Of course, there are certainly product categories that aren’t particularly “utilitarian” in nature, and this is where Amazon’s model is a little less effective. A category such as women’s apparel is more brand-specific and brand-driven, and the purchase journeys in that realm are typically more longer, more circuitous, and more discovery-focused.

But Amazon has effectively carved out a niche in so-called “basic” products to the degree that it has become the “go-to” destination for thousands of products that are “common” in every sense of the word — resulting in some very uncommon business and financial results for the company.

Closed-loop manufacturing: Practicality or pipedream?

Some of today’s more “socially aware” companies like to talk about becoming a closed-loop manufacturer. The topic seems particularly prevalent in the electronics industry, where generally higher profit margins may make it easier to actually accomplish such a challenging goal.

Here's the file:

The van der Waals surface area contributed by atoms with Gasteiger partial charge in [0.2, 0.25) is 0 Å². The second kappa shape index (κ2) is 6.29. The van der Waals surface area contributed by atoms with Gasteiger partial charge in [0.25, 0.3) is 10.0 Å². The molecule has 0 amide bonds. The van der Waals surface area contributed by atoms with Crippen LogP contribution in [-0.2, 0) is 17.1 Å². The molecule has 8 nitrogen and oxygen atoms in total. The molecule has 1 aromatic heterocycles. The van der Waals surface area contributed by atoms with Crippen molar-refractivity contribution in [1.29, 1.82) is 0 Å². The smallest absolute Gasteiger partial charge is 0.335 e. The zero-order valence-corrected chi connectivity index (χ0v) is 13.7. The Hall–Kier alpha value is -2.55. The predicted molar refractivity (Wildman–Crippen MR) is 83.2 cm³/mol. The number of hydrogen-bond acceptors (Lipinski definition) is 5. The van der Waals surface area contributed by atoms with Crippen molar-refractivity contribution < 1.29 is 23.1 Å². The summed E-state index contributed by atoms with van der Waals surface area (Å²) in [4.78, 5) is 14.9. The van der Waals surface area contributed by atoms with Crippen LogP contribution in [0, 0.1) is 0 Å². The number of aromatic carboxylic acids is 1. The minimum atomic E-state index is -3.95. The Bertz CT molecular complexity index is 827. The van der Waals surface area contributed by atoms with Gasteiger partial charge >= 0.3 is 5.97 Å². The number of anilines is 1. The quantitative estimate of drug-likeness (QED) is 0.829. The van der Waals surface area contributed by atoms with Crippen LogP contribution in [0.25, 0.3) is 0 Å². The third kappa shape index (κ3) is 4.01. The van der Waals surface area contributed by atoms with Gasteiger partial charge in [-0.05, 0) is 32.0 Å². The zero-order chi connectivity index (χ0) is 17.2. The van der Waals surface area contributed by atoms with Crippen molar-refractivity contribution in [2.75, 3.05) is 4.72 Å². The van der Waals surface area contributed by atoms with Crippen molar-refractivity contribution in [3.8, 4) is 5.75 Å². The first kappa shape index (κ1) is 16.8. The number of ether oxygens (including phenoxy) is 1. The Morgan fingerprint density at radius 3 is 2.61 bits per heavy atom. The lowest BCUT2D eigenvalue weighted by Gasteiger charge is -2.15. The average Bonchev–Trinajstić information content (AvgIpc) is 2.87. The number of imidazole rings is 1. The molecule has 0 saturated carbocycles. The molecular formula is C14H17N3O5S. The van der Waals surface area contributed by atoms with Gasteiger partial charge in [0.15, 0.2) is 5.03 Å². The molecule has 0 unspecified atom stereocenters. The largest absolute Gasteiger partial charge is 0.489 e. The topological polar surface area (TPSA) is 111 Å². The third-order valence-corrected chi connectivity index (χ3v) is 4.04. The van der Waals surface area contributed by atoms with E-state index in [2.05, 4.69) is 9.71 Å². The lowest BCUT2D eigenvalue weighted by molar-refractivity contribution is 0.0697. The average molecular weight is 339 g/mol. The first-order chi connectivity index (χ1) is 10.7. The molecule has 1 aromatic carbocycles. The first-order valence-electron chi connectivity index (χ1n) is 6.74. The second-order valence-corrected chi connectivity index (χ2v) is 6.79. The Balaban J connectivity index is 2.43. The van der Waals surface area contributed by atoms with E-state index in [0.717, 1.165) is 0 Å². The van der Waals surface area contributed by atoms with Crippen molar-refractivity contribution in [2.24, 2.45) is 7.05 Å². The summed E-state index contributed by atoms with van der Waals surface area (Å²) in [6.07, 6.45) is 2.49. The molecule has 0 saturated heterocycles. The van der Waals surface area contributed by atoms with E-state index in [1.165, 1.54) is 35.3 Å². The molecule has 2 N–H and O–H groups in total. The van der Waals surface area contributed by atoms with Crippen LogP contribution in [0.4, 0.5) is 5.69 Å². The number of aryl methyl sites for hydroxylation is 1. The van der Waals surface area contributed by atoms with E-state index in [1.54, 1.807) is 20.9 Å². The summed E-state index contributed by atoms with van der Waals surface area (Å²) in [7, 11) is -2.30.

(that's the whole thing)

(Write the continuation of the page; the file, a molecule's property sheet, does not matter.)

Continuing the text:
The most recent example of this is Apple. One of its key strategic objectives is to bypass the mining industry as much as possible by “mining” instead the innards of its customers’ discarded electronic devices.

Apple does quite a bit of this activity already, as it turns out. In 2018, the company reported that it refurbished nearly 8 million of its devices — thereby helping to divert nearly 50,000 metric tons of electronic waste from landfills.

But now it’s doing even more. Apple has developed a robot that is engineered to disassemble electronics. The robot, dubbed “Daisy,” is able to disassemble 1.2 million devices per year, retrieving 14 types of minerals for reuse. There are now multiple locations in the United States which can receive discarded Apple iPhones for disassembly and closed-loop manufacturing.